This project aims to identify at least one potent bromodomain inhibitor that kills each of the following parasites: Plasmodium falciparum (malaria), Trypanosoma cruzi (chagas disease), Leishmania donovani (leishmaniasis) and Cryptosporidium parvum (cryptosporidiosis). The project also aims to identify the parasite bromodomains these inhibitors bind to in vitro and the molecular interactions involved in their binding. For P. falciparum (malaria), we aim to confirm that the bromodomain is targeted by the inhibitor by introducing mutations in the parasite bromodomain to alter parasite susceptibility to the inhibitor.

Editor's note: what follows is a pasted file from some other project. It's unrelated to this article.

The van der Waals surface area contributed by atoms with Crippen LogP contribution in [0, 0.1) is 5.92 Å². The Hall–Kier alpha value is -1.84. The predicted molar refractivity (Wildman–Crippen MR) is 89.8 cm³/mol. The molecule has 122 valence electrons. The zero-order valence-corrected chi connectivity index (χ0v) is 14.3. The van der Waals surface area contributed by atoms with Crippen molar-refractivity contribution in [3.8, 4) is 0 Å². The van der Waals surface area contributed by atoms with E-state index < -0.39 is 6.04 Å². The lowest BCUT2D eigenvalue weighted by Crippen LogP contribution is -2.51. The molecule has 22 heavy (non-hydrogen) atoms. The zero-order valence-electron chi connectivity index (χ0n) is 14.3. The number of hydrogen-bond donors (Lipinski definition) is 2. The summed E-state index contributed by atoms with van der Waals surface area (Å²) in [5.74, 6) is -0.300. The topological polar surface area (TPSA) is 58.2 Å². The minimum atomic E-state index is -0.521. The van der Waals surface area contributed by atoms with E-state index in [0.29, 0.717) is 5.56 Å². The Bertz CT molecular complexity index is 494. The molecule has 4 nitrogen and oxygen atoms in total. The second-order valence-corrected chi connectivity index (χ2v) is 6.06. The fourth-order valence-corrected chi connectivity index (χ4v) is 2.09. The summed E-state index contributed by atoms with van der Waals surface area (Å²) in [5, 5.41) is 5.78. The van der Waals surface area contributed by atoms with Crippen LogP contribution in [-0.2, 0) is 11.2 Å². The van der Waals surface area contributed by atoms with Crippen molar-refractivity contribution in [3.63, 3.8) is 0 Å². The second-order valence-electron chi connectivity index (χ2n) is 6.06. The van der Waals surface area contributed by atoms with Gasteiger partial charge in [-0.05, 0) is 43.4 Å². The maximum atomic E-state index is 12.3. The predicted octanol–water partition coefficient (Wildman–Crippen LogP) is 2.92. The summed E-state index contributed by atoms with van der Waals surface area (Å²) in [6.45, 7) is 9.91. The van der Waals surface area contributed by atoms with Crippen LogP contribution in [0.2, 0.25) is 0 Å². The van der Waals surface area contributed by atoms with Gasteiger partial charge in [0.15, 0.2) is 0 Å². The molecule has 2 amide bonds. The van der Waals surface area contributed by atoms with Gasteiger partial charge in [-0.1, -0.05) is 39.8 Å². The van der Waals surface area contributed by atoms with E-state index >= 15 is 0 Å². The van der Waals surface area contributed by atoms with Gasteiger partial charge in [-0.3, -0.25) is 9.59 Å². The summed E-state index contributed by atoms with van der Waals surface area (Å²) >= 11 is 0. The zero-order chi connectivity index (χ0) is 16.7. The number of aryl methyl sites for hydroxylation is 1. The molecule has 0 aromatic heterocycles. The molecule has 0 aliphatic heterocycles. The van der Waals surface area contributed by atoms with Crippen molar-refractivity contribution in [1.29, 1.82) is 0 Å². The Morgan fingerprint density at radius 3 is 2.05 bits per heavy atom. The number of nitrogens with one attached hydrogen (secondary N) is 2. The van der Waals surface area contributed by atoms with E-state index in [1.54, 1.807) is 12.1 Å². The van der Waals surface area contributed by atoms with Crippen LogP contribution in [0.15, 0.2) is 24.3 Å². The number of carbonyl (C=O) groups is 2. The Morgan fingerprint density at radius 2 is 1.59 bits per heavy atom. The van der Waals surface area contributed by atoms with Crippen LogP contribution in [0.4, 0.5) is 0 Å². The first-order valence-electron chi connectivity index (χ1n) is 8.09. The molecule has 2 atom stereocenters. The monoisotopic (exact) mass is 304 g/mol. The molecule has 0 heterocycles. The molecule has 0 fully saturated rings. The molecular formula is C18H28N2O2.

We will screen libraries of molecules containing potential bromodomain inhibitors against living parasites to identify compounds that inhibit parasite growth. These hit compounds will then be screened for binding to purified, recombinant parasite bromodomains. The structures of bromodomains with bound inhibitors will be resolved for a subset of molecules that are potent inhibitors of parasite growth and that bind strongly to recombinant bromodomains. Using the resolved structures, we can predict whether similar inhibitors (analogues) should be more or less potent. The inhibitor-bromodomain binding will then be chemically validated by testing the analogues for parasite growth inhibition and bromodomain binding. The bromodomains will be "chemically" validated as targets of the inhibitors if the observations confirm our predictions. We will also choose a P. falciparum bromodomain that binds strongly to a potent inhibitor and mutate parasites to express altered levels of the bromodomain and mutate the bromodomain to interfere with the molecular interactions with the inhibitor. We will then confirm that the inhibitor binds the P. falciparum bromodomain by testing for the mutants’ altered resistance to the inhibitor. For Trypanosoma, we will test inhibitors against a mutant cell line that either under-expresses or over-expresses a bromodomain of interest. The resulting change in inhibition potency may provide evidence of chemical validation.